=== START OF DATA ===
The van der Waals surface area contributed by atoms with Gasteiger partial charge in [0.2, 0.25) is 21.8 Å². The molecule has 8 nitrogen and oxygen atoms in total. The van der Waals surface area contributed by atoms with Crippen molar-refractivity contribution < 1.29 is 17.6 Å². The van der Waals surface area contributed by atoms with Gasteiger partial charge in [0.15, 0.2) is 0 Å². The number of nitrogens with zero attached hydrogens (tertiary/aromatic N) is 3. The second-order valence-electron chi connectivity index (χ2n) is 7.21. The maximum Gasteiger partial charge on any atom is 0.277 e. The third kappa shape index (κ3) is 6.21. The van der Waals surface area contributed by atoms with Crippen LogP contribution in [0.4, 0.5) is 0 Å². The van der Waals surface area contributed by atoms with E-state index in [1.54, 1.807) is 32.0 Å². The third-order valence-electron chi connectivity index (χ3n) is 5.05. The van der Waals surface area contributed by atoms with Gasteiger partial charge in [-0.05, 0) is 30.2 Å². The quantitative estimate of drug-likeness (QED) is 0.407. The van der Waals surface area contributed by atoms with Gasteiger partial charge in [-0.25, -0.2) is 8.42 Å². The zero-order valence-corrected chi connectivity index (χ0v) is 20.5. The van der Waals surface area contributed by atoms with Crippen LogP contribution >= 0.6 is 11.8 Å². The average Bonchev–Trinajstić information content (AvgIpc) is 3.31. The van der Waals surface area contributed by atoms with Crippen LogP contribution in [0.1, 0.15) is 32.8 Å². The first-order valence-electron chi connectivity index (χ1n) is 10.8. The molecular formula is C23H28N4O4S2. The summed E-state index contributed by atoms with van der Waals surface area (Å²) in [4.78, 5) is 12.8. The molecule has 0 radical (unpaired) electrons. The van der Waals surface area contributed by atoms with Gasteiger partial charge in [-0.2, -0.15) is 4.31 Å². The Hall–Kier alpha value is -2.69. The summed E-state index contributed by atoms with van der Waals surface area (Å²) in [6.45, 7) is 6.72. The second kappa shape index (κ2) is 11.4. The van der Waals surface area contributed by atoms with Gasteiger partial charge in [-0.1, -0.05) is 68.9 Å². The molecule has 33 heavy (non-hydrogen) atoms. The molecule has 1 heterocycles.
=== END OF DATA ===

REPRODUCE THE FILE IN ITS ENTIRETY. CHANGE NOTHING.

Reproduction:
The van der Waals surface area contributed by atoms with Gasteiger partial charge in [0.2, 0.25) is 21.8 Å². The molecule has 8 nitrogen and oxygen atoms in total. The van der Waals surface area contributed by atoms with Crippen molar-refractivity contribution < 1.29 is 17.6 Å². The van der Waals surface area contributed by atoms with Gasteiger partial charge in [0.15, 0.2) is 0 Å². The number of nitrogens with zero attached hydrogens (tertiary/aromatic N) is 3. The second-order valence-electron chi connectivity index (χ2n) is 7.21. The maximum Gasteiger partial charge on any atom is 0.277 e. The third kappa shape index (κ3) is 6.21. The van der Waals surface area contributed by atoms with Crippen LogP contribution in [0.4, 0.5) is 0 Å². The van der Waals surface area contributed by atoms with E-state index in [1.54, 1.807) is 32.0 Å². The third-order valence-electron chi connectivity index (χ3n) is 5.05. The van der Waals surface area contributed by atoms with Gasteiger partial charge in [-0.05, 0) is 30.2 Å². The quantitative estimate of drug-likeness (QED) is 0.407. The van der Waals surface area contributed by atoms with Gasteiger partial charge in [-0.25, -0.2) is 8.42 Å². The zero-order valence-corrected chi connectivity index (χ0v) is 20.5. The van der Waals surface area contributed by atoms with Crippen LogP contribution >= 0.6 is 11.8 Å². The average Bonchev–Trinajstić information content (AvgIpc) is 3.31. The van der Waals surface area contributed by atoms with Crippen LogP contribution in [0.1, 0.15) is 32.8 Å². The first-order valence-electron chi connectivity index (χ1n) is 10.8. The molecular formula is C23H28N4O4S2. The summed E-state index contributed by atoms with van der Waals surface area (Å²) in [4.78, 5) is 12.8. The molecule has 0 radical (unpaired) electrons. The van der Waals surface area contributed by atoms with Gasteiger partial charge in [-0.2, -0.15) is 4.31 Å². The Hall–Kier alpha value is -2.69. The summed E-state index contributed by atoms with van der Waals surface area (Å²) in [6.45, 7) is 6.72. The second kappa shape index (κ2) is 11.4. The van der Waals surface area contributed by atoms with Gasteiger partial charge in [-0.1, -0.05) is 68.9 Å². The molecule has 33 heavy (non-hydrogen) atoms. The molecule has 1 heterocycles.